Word Vomit #3

Building off of a previous post, I wanted to make Fridays the day of the week that I share excerpts of writing that I’ve done in the past through writing prompts, random stream of consciousness, parts of larger works, or as part of my 100-200 daily word exercises. 

The point being to attempt to examine what I’ve done for clarity sake and whether or not I can make sense of it….not only to those who read it but to myself as well.

Lately I’ve been obsessed with atmosphere in prose and how it’s properly set up to give the reader an opportunity to live in the moment that the characters presented in the pages are experiencing right at that time. I think a large part of it comes from just finishing House of Leaves by Mark Z. Danielewski (something I plan on writing about in the future when I have time to really process it). That book did an amazing job at inciting strong emotions from you the reader over the scene described in the book.

My excerpt for this week is the following:

The lurching of the bus as it bounced through a pothole in the road brought him back to the here and now. He glanced out the window along the side, hoping to see anything identifiable. Nothing had really changed. The same barren road with flat dirt appeared on both sides of the bus as they moved slowly along. It was a wonder that anyone even came out this way. Considering that only Sam and three other people were on the large Greyhound, it did nothing but confirm what he had already been thinking.

Several seconds later, Sam saw in the distance what he was waiting for. The tip of a small mountain. Then another; then another. Pretty soon, there were several that dotted the landscape, taking up the entire view. He had forgotten how at ease they could make him feel. In contrast to everything else around them being so flat and unappealing, the sight of such impressive landmarks only made it that much clearer to how deep into the edge of nowhere that they were.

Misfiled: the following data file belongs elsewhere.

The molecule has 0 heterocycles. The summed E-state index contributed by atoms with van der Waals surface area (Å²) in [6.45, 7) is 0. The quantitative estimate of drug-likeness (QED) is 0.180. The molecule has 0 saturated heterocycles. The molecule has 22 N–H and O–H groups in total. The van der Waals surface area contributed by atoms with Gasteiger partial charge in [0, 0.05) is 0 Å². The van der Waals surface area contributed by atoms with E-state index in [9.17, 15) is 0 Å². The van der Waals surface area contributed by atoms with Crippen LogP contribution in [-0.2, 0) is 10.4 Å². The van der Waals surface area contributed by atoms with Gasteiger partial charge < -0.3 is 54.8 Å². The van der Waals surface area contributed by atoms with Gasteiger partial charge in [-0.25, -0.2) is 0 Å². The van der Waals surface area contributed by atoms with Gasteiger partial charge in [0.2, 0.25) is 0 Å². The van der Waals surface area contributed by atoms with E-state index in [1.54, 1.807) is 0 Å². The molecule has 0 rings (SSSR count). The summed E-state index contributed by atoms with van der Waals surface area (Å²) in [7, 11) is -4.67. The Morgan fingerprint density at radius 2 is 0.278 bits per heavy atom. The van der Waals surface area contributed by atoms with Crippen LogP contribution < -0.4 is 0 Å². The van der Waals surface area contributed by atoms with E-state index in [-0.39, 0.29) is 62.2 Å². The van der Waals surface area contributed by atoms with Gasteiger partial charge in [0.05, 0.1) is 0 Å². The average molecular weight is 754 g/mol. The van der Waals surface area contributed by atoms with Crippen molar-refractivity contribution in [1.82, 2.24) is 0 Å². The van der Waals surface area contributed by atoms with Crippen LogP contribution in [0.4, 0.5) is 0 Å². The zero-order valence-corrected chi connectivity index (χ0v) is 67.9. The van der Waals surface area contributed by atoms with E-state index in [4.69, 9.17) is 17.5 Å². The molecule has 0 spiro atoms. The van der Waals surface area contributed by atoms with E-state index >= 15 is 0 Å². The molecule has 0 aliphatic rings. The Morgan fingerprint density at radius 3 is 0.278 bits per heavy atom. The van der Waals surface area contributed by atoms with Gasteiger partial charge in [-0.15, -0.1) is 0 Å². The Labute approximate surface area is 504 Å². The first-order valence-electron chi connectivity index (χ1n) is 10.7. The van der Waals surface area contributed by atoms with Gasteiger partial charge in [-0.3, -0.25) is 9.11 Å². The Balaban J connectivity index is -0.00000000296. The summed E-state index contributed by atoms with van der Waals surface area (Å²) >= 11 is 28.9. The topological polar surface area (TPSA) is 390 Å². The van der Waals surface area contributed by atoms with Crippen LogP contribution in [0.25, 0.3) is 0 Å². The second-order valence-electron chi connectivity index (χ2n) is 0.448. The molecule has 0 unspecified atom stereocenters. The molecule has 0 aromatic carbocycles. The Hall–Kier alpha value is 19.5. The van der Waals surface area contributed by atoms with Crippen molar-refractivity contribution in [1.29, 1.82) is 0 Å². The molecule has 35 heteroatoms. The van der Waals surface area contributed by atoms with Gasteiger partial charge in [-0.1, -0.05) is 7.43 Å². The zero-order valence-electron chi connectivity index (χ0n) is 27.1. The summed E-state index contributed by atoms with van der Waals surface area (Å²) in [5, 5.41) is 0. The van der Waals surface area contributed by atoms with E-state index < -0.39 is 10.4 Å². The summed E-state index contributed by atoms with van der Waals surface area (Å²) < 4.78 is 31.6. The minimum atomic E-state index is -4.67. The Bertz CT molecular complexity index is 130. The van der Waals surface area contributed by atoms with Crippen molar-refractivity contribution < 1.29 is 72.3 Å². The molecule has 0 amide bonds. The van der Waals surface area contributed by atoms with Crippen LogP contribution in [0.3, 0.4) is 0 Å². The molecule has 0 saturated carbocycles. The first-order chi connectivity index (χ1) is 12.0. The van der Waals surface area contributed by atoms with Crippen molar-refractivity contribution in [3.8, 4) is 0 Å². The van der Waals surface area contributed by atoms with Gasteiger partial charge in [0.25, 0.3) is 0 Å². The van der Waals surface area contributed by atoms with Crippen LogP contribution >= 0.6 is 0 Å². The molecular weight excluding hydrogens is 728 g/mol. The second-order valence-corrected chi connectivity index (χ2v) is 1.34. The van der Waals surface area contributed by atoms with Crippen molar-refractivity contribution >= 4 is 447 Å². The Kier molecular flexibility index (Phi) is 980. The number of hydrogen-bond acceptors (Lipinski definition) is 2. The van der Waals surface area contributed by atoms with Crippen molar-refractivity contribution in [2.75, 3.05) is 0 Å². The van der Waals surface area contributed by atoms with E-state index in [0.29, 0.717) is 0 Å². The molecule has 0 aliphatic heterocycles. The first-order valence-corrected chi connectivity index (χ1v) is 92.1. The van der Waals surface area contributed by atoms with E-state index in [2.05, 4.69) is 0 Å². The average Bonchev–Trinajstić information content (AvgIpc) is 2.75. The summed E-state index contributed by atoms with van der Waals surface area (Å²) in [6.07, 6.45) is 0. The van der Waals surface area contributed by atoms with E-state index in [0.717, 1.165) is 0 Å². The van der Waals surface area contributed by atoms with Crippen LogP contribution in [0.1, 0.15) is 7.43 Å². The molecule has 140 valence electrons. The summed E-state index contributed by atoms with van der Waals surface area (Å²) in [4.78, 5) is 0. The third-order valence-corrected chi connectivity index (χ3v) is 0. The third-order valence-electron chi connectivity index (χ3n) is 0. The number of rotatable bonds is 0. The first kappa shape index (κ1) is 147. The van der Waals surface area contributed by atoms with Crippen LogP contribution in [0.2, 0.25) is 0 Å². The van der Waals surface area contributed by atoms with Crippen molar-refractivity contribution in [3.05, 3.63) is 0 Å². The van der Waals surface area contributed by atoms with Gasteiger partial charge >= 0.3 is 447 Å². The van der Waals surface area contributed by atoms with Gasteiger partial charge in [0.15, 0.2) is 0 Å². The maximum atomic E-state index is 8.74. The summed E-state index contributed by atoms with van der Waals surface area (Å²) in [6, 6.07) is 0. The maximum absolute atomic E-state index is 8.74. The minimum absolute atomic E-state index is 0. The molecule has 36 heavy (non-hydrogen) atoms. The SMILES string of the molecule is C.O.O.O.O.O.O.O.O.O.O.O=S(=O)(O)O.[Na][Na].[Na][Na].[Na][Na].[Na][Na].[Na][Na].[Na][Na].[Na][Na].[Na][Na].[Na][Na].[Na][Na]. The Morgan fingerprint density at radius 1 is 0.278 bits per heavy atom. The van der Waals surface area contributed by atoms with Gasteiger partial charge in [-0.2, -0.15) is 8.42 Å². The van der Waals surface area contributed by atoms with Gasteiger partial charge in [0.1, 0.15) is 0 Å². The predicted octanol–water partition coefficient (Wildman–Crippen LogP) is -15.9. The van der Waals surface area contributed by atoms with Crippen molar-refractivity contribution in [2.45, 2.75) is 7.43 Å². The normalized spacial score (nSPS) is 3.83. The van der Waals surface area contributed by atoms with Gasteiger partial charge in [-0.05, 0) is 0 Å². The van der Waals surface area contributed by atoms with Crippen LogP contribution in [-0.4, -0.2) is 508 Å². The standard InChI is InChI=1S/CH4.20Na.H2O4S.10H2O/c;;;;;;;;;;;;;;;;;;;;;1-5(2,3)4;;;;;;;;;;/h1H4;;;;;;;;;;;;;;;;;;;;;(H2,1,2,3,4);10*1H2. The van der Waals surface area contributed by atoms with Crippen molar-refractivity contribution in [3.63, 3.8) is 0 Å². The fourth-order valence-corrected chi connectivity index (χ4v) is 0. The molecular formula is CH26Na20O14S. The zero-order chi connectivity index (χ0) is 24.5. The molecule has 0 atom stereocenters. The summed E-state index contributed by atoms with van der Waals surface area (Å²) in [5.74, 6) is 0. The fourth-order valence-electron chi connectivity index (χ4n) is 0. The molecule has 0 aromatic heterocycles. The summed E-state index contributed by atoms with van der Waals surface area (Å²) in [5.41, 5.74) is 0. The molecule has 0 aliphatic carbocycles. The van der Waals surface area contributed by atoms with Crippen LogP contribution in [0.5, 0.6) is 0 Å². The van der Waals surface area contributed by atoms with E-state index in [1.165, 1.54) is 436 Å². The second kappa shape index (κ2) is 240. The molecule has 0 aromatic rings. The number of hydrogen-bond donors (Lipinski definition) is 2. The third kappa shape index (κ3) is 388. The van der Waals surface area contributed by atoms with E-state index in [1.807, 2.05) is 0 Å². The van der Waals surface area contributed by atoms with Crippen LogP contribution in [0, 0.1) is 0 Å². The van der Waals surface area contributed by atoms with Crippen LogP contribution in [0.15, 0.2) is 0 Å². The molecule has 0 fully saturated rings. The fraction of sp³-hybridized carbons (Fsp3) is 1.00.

At that thought, Sam’s eyes rested on a small windmill and its tower no more than a few hundred yards away from them and getting closer. The tower itself was made of wood, and although no noise could be heard over the sound of the bus, he imagined that it creaked mighty fierce when a large enough gust came in contact with it. He remembered it well. As they passed it, he also remembered what came next after it. The feeling of tension returned. He was back.

This is close to the opening of a novella length story that I had begun last year but failed to finish (made it around 10,000 words in before I hit a steep writer’s block on it). The opening premise was to capture the idea of the reverent ‘return back home’ cliche that I’ve seen so many times in movies and television. I wanted this to be a bit more underwhelming though. Where usually the protagonist is celebrated with open arms and fanfare, this was to begin as a much more quiet moment.

I wanted Sam to be much more thoughtful about his returning to his hometown on that old Greyhound bus. The image of old windmills and open dusty land seeming to represent a location in the middle of nowhere. But it was his middle of nowhere; and that’s important for him to establish as it sets up why later in the story that he’s so adamant on trying to fit back into the life he used to know.

Sam has been away, studying abroad outside the country for four years in a special academic program in college. He had limited communication with his family during that time as well, making this return mean that much more. But there’s more to this reunion than happy feelings. As mentioned in the excerpt, Sam is nervous. There’s some type of tension. Tension that is revealed as the story unfolds.

Describing it right now makes me excited to go back and reread it from where I left off. I’ve left it alone for so long, I’m curious to see if I can salvage the story and continue on with it. Something to consider.

Until next time.

Author: Mr. Nifty

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